The flaw that will torpedo the government’s housebuilding ambitions

17 March 2019


2 minute read

Following the government’s Spring Statement, the Centre for Progressive Policy, Civitas and Shelter have published a joint response to the Ministerial Statement made by James Brokenshire on the Letwin Review.

The UK’s housing market is in crisis. High property prices, driven by, among other factors, high land prices and a lack of housing supply particularly for social housing, are a barrier to inclusive growth and has resulted in a generation of young people struggling to get onto the property ladder.

Sir Oliver Letwin’s review has correctly identified the failure of the market to build sufficient numbers of houses quickly enough, and Brokenshire’s agreement to increase the diversity of homes on large development sites to speed up building rates is welcome. However, both the Letwin Review and Brokenshire’s statement fall short of the changes required to make properties affordable again.

A major obstacle to solve the housing crisis is the Land Compensation Act 1961 which defines the market value of the land not in line with the scheme that has been proposed but in line with the use to which it might have been put if there had been no compulsory purchase. In other words, the awarding of planning permission dramatically increases the value of the land for the benefit of the landowner, promoter and developer. Our recent analysis has shown that pre-tax profits resulting from the increase in land values in 2016/17 was 10.7bn - money which we argue should instead be used to help fund infrastructure and affordable housing.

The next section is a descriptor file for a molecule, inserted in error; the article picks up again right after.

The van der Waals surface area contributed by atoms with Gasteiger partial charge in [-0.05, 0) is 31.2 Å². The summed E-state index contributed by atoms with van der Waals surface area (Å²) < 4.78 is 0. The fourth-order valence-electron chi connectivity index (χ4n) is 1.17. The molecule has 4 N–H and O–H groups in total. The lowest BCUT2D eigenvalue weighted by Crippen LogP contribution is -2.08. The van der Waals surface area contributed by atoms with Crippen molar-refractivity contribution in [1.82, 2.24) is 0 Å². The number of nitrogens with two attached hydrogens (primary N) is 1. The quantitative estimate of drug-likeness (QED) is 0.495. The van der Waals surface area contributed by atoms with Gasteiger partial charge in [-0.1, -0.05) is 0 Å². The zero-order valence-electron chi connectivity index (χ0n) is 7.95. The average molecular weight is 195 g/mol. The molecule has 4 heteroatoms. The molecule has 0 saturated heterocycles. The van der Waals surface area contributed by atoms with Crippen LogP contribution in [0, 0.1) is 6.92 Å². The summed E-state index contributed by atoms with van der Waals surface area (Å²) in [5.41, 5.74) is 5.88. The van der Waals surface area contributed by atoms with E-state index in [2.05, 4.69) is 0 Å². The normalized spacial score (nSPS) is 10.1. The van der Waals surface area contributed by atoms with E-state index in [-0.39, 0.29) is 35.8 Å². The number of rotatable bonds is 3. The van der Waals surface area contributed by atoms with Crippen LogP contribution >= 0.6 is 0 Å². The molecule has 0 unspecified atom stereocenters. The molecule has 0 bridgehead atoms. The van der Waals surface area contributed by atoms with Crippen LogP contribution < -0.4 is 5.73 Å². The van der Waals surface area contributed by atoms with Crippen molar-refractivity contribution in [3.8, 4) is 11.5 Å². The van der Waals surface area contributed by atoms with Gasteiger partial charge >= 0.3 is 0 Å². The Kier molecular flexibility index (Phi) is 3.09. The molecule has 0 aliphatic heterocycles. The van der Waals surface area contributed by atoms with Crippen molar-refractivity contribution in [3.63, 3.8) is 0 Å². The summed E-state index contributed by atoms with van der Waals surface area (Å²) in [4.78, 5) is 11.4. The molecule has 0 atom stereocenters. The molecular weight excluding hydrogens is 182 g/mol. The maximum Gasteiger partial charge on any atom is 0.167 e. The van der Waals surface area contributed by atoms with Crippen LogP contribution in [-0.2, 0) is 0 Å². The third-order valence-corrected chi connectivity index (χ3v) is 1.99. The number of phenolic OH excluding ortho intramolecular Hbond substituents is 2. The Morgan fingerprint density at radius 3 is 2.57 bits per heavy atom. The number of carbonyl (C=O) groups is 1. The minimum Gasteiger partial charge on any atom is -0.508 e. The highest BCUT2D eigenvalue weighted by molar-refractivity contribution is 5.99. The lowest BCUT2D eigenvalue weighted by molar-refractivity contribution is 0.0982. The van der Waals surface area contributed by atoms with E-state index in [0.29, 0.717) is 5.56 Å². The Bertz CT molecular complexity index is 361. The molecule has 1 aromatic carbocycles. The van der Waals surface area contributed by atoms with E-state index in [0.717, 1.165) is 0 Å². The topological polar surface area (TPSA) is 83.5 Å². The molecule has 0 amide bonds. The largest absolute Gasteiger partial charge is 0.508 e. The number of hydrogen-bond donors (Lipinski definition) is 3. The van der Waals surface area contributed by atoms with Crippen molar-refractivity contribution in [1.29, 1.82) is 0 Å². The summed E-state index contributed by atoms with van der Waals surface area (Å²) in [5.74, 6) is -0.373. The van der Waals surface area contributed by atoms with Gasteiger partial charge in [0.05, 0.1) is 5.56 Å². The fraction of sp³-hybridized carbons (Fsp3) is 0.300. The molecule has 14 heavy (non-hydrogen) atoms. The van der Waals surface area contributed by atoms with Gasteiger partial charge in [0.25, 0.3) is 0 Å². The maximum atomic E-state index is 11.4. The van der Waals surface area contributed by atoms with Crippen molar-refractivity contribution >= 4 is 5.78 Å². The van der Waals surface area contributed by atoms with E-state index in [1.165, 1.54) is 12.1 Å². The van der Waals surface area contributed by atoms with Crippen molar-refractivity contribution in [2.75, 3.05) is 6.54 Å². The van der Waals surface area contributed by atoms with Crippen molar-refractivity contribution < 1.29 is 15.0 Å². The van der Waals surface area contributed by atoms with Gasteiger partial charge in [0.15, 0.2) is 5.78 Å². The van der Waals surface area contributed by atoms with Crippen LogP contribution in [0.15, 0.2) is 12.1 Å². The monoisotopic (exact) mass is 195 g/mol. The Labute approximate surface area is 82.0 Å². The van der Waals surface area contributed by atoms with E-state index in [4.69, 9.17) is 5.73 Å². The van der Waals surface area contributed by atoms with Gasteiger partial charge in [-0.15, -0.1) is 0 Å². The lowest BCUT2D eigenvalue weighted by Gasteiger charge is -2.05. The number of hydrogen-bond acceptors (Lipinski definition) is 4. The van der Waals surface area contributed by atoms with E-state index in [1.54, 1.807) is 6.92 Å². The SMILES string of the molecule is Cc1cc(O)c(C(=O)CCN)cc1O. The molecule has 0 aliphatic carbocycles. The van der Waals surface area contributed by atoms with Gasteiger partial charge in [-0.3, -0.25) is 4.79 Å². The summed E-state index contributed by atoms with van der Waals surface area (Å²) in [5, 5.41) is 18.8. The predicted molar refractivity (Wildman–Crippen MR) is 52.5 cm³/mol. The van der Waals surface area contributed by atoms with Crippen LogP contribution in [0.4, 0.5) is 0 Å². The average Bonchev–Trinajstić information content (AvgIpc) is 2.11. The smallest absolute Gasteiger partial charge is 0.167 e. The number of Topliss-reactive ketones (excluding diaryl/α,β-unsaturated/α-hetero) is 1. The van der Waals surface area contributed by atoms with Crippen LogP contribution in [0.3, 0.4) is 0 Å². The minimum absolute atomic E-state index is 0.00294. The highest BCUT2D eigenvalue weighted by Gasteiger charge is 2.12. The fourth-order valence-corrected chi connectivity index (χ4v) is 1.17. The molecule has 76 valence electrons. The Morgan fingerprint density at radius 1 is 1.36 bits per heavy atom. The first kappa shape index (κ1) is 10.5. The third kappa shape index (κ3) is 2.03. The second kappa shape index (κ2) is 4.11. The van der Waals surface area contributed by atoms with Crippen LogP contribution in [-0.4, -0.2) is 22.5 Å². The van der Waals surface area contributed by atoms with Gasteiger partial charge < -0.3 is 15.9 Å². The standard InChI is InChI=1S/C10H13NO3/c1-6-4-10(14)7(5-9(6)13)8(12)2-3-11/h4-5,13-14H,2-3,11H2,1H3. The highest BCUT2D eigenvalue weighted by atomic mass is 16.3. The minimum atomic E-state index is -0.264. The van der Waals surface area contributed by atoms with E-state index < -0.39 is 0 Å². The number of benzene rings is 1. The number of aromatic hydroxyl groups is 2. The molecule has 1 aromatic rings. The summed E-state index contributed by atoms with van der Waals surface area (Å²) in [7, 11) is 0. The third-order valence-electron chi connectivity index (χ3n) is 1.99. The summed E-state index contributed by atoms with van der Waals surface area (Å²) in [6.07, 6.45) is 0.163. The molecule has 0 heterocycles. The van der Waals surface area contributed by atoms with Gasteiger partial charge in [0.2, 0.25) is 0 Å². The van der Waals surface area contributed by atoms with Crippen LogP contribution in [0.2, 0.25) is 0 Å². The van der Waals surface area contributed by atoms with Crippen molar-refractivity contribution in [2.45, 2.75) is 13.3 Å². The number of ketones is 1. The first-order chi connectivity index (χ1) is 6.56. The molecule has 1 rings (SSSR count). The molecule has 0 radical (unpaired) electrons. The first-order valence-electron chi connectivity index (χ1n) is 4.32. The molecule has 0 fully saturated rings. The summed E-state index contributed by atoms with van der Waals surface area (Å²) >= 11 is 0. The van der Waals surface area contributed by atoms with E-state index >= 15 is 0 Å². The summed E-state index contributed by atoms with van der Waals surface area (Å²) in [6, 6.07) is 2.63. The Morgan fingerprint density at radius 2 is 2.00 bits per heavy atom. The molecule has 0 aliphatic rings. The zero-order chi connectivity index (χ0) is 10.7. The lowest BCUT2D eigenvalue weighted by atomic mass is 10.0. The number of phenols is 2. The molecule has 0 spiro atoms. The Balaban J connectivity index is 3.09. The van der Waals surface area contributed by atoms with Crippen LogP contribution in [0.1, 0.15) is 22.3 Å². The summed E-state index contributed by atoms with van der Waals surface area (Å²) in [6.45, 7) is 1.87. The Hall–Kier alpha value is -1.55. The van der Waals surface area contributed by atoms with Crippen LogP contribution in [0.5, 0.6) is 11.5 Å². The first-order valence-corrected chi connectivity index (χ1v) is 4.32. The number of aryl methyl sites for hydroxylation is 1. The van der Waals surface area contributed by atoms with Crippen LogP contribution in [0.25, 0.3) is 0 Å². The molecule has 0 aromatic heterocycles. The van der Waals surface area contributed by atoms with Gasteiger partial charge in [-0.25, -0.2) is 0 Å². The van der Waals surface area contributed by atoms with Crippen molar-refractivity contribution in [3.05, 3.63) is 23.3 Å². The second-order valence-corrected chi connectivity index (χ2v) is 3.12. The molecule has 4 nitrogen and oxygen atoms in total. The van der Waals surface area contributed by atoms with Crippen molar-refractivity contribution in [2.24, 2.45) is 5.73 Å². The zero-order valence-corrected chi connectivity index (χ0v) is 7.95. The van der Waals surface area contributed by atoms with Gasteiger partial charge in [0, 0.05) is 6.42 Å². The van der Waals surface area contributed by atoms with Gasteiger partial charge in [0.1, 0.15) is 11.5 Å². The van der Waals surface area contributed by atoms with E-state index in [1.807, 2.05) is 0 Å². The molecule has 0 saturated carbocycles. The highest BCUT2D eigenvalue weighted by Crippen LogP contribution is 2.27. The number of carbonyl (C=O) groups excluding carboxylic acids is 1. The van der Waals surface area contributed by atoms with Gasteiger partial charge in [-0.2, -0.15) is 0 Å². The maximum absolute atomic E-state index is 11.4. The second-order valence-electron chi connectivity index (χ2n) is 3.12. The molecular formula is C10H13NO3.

The barriers posed by the 1961 Act have been widely acknowledged across the political divide, which includes the backing of the House of Commons Select Committee on housing and local government for reform. Although the Letwin Review and Brokenshire’s response are a step in the right direction, they fall short in addressing the issue at the heart of the housing crisis.

Read the joint response here.